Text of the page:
Without this service, our community’s unaccompanied youth are likely to become our next generation of chronically homeless adults. It is up to us—all of us—to ensure that doesn’t happen.

Dr. Mark S. Pritchett is president/CEO of Gulf Coast Community Foundation. 

[Higher Education]  SCF Dual Enrollment puts students a step ahead
Carol Probstfeld, presidentsoffice@scf.edu

One of the most important things we do at State College of Florida, Manatee-Sarasota is prepare people for their future. We take pride in every graduate who enters the workforce or moves on in their pursuit of higher education. We have accomplished our goal of providing the quality education that prepares students for the next step.     

Dual enrollment is another opportunity for SCF to prepare students for the future. High school students can test their abilities and pursue their interests while earning college credits at no cost by taking college classes on one of our campuses with a college professor. We are committed to ensuring that the quality of courses we offer our dual enrollment students meets our high standards and provides a successful degree pathway.

After careful consideration, research and discussions, SCF will deliver our dual enrollment program directly on our Bradenton, Lakewood Ranch, Venice and online campuses beginning with the 2019-20 school year.

There are many advantages to taking dual enrollment courses. The most obvious is that students can enter a college or university with credits already completed, reducing the time and cost to earn a degree. Participation in dual enrollment has been shown to increase both high school completion and college enrollment. Dual enrollment students are more likely to enroll full time in college and perform better while there, earning more credits with better grades than their peers who did not participate in the program.

At SCF, we know students gain valuable collegiate-level experience by taking classes on one of our campuses. Students gain confidence by successfully completing college courses delivered by a professor with expertise in their field. Success in dual enrollment on a SCF campus gives students the confidence to know they will be successful at their next educational step. By interacting with professors and taking part in classroom discussions and projects with college students at SCF, they will be comfortable with the environment they encounter as a full-time college student. Success in dual enrollment courses while in high school is a great indicator for success when enrolled in a college or university.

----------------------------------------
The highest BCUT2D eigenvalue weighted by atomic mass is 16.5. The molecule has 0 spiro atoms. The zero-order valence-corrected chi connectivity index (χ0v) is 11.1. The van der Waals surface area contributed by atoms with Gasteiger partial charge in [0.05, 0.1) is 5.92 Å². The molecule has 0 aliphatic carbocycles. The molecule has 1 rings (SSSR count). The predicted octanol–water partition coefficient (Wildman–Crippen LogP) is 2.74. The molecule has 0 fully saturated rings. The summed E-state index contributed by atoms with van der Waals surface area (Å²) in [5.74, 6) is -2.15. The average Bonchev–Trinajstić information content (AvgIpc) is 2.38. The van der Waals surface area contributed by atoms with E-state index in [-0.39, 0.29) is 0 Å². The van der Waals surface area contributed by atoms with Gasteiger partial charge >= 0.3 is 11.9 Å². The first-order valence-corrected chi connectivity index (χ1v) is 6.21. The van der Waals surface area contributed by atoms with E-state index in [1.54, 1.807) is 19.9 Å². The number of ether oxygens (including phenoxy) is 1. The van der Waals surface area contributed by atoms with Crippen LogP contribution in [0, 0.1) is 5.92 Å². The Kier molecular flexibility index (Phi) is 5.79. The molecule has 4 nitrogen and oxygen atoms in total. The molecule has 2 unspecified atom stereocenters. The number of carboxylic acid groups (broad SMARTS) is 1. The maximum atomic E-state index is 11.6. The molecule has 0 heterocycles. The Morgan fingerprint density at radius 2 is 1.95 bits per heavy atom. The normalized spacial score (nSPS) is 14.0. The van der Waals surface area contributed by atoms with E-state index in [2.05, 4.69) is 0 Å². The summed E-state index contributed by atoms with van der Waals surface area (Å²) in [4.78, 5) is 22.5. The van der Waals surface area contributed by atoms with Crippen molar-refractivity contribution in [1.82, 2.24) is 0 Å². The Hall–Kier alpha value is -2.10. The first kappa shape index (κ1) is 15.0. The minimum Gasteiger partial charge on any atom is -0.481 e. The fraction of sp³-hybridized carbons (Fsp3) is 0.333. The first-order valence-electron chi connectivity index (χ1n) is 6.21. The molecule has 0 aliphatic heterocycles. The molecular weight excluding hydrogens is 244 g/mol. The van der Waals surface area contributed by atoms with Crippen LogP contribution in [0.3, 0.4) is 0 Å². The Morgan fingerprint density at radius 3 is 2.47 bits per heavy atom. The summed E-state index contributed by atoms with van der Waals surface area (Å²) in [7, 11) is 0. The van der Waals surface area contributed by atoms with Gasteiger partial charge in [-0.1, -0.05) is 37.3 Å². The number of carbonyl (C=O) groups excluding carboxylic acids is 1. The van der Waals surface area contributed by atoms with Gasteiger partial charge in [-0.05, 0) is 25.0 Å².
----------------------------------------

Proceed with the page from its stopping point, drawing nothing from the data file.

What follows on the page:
Dual enrollment students can take classes that define or confirm their interests in a course of study. They can test the waters to see if a field of study meets their expectations or is not what they anticipated and avoid excess credit hours and costs through a change of major down the road. Interactions with their classroom peers and professors can also shape their interests and open new pathways.

SCF dual enrollment students get full access to the same academic and advising support services on our campuses that they will encounter at other postsecondary institutions. Students who are familiar with the quality, depth and variety of support provided by SCF will be more likely to use these services at another institution when challenges arise.

Information about SCF’s dual enrollment/early college program is available at SCF.edu/EarlyCollege.

Nothing is more important to the faculty, staff and trustees of SCF than providing quality educational opportunities that set up our students for a lifetime of success.

Dr. Carol Probstfeld is president of State College of Florida, Manatee-Sarasota. 

[Argus]  Vote Yes to Change the Date Sarasota
Christine Robinson, Christine@argusfoundation.org

Change the Date Sarasota is an incredible gathering of residents, businesses, organizations and thought leaders across the political spectrum. It is an effort to increase voter participation in city commission elections and to save taxpayer money by changing the date of city elections to the fall.

It is not just overall voter participation that will double or triple, African American voter composition more than doubles, Hispanic voter composition almost triples, and voter composition of those under 29 years old almost triples in fall elections as well.